Councillor who said Treaty should be burned told to stay away from iwi talks

6:30 pm on 22 October 2019

The Mayor of Tauranga will ask councillor Andrew Hollis to refrain from participating in any council business involving iwi or hapū, following comments he made calling for the Treaty of Waitangi to be burned.

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Newly elected Andrew Hollis has been banned from iwi talks. Photo: RNZ / Andrew McRae

The newly elected Tauranga councillor is already facing calls for his resignation.

While councillor Andrew Hollis was campaigning, he said the Treaty of Waitangi was "past it's use-by-date" and "a joke".

Local iwi leader Buddy Mikaere is a former director of the Waitangi Tribunal and said he wanted Mr Hollis to step aside.

"I think that in saying things like, the Treaty is a joke and that it's past its use-by-date and I think in one instance also saying, the Treaty should be burnt, that seems to me to be in direct contradiction of part one of the Local Government Act, and part four and six, where treaty principles are clearly something which councils needed to taking into account.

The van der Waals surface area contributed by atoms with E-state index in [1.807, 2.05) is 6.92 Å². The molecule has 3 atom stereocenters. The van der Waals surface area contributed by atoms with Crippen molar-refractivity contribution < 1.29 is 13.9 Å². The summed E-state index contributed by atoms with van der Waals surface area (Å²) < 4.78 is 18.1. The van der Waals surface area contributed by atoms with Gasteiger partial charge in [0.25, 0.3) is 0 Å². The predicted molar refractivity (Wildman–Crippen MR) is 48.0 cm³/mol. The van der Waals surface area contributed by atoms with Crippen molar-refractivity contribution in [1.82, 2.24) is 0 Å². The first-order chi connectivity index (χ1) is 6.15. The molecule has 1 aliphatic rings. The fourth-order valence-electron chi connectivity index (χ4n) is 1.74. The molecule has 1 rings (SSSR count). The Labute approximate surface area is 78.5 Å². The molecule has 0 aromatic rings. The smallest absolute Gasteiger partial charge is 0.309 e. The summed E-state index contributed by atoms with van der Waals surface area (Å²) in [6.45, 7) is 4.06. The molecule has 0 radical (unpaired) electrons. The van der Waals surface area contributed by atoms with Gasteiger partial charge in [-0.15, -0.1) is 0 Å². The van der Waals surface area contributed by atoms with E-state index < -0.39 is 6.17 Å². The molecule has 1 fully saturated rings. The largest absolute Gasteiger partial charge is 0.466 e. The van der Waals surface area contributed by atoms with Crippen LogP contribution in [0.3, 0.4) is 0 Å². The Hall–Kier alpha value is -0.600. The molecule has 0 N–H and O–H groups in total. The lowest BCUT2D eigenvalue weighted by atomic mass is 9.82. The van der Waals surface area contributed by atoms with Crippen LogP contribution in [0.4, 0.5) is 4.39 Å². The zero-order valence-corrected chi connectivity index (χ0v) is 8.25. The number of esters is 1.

"So this guy has got a conflict of interest which seems to me would disqualify him from any participation in any council business that has to do with Māori interests because the whole purpose of those sections of the LGA is to give Māori input into the business of council.

"How can he participate on any reasonable debate on issues such as that?"

Tenby Powell said he would not tolerate the demonising of certain sectors of society.

"I can categorically tell you there will be no place for racism in our council chambers.

"Andrew has some very strong views on the Treaty of Waitangi and issues around land. The reality is what Andrew has done on Facebook is that he's come out extremely strongly on these issues. But Andrew's brand, and that which he was voted in on, I believe, is all around fixing state highway two between Tauranga and Katikati.

"I do believe that he's openly conflicted himself and brings a pre-determination to those discussions and our relationships with iwi and hapū, they're particularly important."

* An earlier version of this story said Mr Hollis had been banned from meetings, but Mr Powell said he had not banned, just asked him not to attend meetings.